Howard Carter - 70 years after Tutankhamun.

Author:Lancaster, Pat
Position:British Egyptologist - Special Feature
 
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THE VALLEY OF THE KINGS is a place of stark and arid splendour situated to the west of modern day Luxor, ancient Thebes, on the opposite side of the River Nile. Almost every king of the New Kingdom, which included the eighteenth, nineteenth and twentieth dynasties, was to be buried there. It was the lure of the immense riches with which those ancient pharaohs were laid to rest that served to attract the attentions of all those who have dug at this site, those with and those without official permission. To date excavation work has brought to light 80 or so tombs or pits in the Valley of the Kings but few of these had remained undisturbed by tomb robbers at the time of their "rediscovery".

Howard Carter first set sail for Egypt in October 1891 at the age of 17. Extensive work had been undertaken at Egyptian sites since the turn of the century and Egyptology was considered to be a smart and fashionable thing to be involved in. The son of an artist who divided his time between working for the Illustrated London News and painting prize farm animals and family groups for the landed gentry around the family's country home in Swaffam in Norfolk, young Howard often accompanied his father on visits to local Norfolk landowners who had commissioned him for work. It may have been considered part of his training for the future since Carter himself recorded that "the necessity to earn my living from the age of 15, made me follow up the study of drawing and painting". In any event it was to his father he attributed his training as a draughtsman, a skill which was to be responsible for his journey to Egypt.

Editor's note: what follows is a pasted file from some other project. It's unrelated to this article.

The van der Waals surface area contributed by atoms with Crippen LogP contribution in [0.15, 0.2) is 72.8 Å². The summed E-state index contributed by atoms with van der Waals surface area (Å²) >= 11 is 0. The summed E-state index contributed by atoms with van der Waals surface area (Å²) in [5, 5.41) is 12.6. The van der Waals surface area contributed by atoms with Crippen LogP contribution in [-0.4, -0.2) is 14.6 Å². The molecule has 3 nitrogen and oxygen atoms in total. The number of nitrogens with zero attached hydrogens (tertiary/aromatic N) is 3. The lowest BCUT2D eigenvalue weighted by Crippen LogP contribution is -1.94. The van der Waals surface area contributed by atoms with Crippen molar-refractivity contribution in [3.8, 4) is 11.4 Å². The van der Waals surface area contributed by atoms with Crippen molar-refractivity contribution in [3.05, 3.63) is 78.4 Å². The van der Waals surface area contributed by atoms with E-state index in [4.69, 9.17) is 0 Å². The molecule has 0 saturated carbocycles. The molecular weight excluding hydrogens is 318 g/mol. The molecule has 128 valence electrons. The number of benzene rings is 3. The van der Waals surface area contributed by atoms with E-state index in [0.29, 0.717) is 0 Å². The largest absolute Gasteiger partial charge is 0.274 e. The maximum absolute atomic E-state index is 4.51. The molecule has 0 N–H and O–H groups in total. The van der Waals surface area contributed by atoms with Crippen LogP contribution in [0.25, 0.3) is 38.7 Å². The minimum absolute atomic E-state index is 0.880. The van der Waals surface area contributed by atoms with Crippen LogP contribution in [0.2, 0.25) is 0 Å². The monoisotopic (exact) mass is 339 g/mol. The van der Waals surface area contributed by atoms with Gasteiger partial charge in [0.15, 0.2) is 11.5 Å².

Trained by his father Samuel in the basic skills of drawing and painting Carter revealed more than an ordinary skill but he had no desire to take up on a permanent basis the lifestyle of a jobbing artist, he wanted more from life than to sit out his days in the English countryside producing paintings to order. In later life he was to recall: "For a living I began drawing in water colours and coloured chalks portraits of pet parrots, cats and snappy, smelly lap dogs. Although I was always a great lover of birds and animals -- in fact I was brought up with them -- how I hated that particular species known as lap dog." Thus, when the opportunity to travel to Egypt presented itself, Carter leapt at the chance. The Egyptian Exploration Fund was looking for a tracer. Epigraphy, the study of inscriptions, was beginning to be recognised as a valuable tool in understanding the ancient Egyptians and Carter's task would be to use his skills of draughtsmanship to copy drawings and inscriptions completed many centuries before onto paper, so that further research could be undertaken.

After completing a short introductory term at the British Museum, Carter sailed for Alexandria. It was the beginning of an adventure right out of the Boy's Own Story Book for the 17-year-old youth who had never ventured beyond Britain and a humble beginning to what would later become one of the most illustrious...

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